Editorial Style: Pronunciation Spelling

As an editor, I was trained not to edit dialogues to retain the realism of whatever language the character speaks, only recasting for clarity if necessary and changing obvious typographical errors. However, I make exceptions when the whole manuscript is problematic, meaning even the narrative paragraphs are written poorly. For example, my style is to avoid “kinda” in narrative paragraphs, allow them in dialogues, and consider retaining when the narrative is told in the first-person point of view.

I am considering this style in writing Filipino novels—that is, strictly using mayroon, kailan, baywang, tainga in narrative paragraphs and allowing their pronunciation spellings meron, kelan, bewang, tenga, respectively, in dialogues. Some Filipino novels, however, use the correct spelling consistently, even in dialogues. There are times that they feel unnatural to me, especially when the characters have quirky personalities. If the novel is set in the fifties or sixties, then terms may be spelled formally as they are.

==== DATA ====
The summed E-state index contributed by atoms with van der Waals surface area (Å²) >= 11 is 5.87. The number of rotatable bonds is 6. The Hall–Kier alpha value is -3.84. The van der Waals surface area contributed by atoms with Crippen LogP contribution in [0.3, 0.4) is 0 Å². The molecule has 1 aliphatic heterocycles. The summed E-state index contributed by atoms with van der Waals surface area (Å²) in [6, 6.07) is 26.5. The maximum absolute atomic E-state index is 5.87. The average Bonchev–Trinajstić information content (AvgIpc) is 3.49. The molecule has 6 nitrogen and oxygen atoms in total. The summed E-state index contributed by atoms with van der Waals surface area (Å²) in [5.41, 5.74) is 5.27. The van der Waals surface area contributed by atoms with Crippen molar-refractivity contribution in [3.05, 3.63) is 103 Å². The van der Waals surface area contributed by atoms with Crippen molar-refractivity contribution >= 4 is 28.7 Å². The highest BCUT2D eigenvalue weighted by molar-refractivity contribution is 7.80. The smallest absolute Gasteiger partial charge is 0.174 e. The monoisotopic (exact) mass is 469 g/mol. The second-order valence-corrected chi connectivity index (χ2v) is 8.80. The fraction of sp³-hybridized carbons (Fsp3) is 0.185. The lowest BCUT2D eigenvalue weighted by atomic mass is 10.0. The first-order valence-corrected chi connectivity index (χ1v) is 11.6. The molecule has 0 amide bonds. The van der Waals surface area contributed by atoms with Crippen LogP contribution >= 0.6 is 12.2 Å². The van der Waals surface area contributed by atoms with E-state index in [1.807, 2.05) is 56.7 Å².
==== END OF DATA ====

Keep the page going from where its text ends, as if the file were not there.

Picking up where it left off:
What do you think?

2 thoughts on “Editorial Style: Pronunciation Spelling

  1. Same. I really think na importante ang pagiging realistic ng characters kaya minsan nakaka off kapag ‘yung certain character eh english speaking kahit na ang background and characteristics eh away from it. Bukod doon, awkward rin sabihin ang TAINGA MO kahit in real life. Lol.

    Liked by 1 person

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